How do you say “Way too many”?

In the Mexican state of Oaxaca, thirteen indigenous languages are spoken. (This in addition to Spanish.)

In Oaxaca city, working with a group of preschool teachers who were making handmade readers for their students, we posed a question: How, in your various languages, would you express quantity: words like “lots,” “a few,” “some,” “a bunch”?

They grinned and asked us back: What are you referring to? Because in our languages it depends whether you’re talking about a lot/few/some/bunch of:

Long, skinny objects

Round objects



Stuff that is neither close nor far away

Things we used to have

Things we might have someday

and so on.

I was humbled. Until then I had felt smug about the precision of my prose.


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5 thoughts on “How do you say “Way too many”?”

  1. Interesting. Though it is my understanding that English has the most words of any language. So it seems that while English may be less precise than the Oaxacan languages in quantity words, don’t discount the possibility of immense precision in English.

  2. Of course; English is immensely precise, but in different ways. It’s hard to see one’s language from inside it.

    A Zuni cook told me that the word for “pumpkin,” if you broke it down per Zuni linguistics, means “round thing that just sits there.” Perfectly true of pumpkin, which I don’t care for except as pie.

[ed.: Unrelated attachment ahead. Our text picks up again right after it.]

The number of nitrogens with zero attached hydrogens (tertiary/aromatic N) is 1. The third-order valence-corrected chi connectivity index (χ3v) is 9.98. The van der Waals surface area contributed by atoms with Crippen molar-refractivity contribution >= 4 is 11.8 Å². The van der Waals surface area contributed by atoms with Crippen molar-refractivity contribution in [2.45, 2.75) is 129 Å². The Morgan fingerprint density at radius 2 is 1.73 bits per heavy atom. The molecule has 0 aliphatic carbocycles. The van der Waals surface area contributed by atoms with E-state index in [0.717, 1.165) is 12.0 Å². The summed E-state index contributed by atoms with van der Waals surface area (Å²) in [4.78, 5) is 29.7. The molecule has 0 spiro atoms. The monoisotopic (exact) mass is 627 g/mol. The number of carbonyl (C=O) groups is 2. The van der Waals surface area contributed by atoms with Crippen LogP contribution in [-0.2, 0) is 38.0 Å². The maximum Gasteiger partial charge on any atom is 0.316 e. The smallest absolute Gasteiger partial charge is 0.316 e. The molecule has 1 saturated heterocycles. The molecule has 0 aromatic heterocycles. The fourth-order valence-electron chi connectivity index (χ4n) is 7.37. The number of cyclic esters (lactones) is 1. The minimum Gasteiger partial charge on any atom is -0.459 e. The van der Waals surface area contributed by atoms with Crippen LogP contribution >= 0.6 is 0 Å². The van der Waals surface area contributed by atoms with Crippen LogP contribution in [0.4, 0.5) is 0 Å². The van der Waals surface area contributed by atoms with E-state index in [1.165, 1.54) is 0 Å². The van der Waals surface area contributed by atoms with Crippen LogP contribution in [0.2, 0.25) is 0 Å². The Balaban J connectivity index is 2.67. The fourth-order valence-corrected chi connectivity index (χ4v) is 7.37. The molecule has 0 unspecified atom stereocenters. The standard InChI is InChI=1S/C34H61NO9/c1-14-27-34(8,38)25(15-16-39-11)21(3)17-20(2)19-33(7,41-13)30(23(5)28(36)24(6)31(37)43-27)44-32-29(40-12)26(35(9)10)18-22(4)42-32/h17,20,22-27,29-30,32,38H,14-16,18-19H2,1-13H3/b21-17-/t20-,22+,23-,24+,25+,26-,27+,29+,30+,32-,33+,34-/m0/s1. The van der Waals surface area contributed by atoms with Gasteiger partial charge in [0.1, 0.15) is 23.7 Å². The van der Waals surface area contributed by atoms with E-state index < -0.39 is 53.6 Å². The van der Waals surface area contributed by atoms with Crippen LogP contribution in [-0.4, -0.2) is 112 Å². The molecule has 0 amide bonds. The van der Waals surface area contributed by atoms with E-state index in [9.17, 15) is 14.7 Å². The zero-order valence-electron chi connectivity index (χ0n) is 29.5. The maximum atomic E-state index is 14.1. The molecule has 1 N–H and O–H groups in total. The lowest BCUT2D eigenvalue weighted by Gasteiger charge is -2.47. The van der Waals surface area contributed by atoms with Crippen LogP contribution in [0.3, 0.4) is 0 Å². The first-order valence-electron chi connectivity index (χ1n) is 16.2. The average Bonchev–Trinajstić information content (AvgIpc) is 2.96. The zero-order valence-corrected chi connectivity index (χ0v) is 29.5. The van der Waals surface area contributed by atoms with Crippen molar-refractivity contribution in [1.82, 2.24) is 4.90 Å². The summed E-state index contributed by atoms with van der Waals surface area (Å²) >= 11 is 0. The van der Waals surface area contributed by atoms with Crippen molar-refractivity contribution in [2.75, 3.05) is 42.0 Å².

3. Great blog.
    I love hearing about instances like this.

    I sometimes run into this frustrating problem when I write, since I’ve lived in several countries and speak (at varying levels) several languages. (None of them fluently.) Sometimes I know the perfect word, in Portuguese for example, but there isn’t the word in English and so it takes several words to describe the same concept.

    1. In Spanish, for example: “madrugada,” which in English translates as “the wee small hours of the morning.” “Madrugarse,” “to stay up until the wee small hours of the morning.” The songs of the late Argentine folksinger Atahualpa Yupanqui are full of references to la madrugada–and his moody, passionate music is exactly what one would sing in the wee smalls.

  4. Mmm, this reminds me of measure words in Chinese, which I am learning. We do have a few things like this: a pinch of salt, a bale of hay, a snippet of hair, a gaggle of geese, a murder of crows etc… in Chinese there are whole dictionaries of “measure words” which of course don’t really “measure” but qualify even one of an item. A word for long thin things, a word for things that are chunks etc etc… :D

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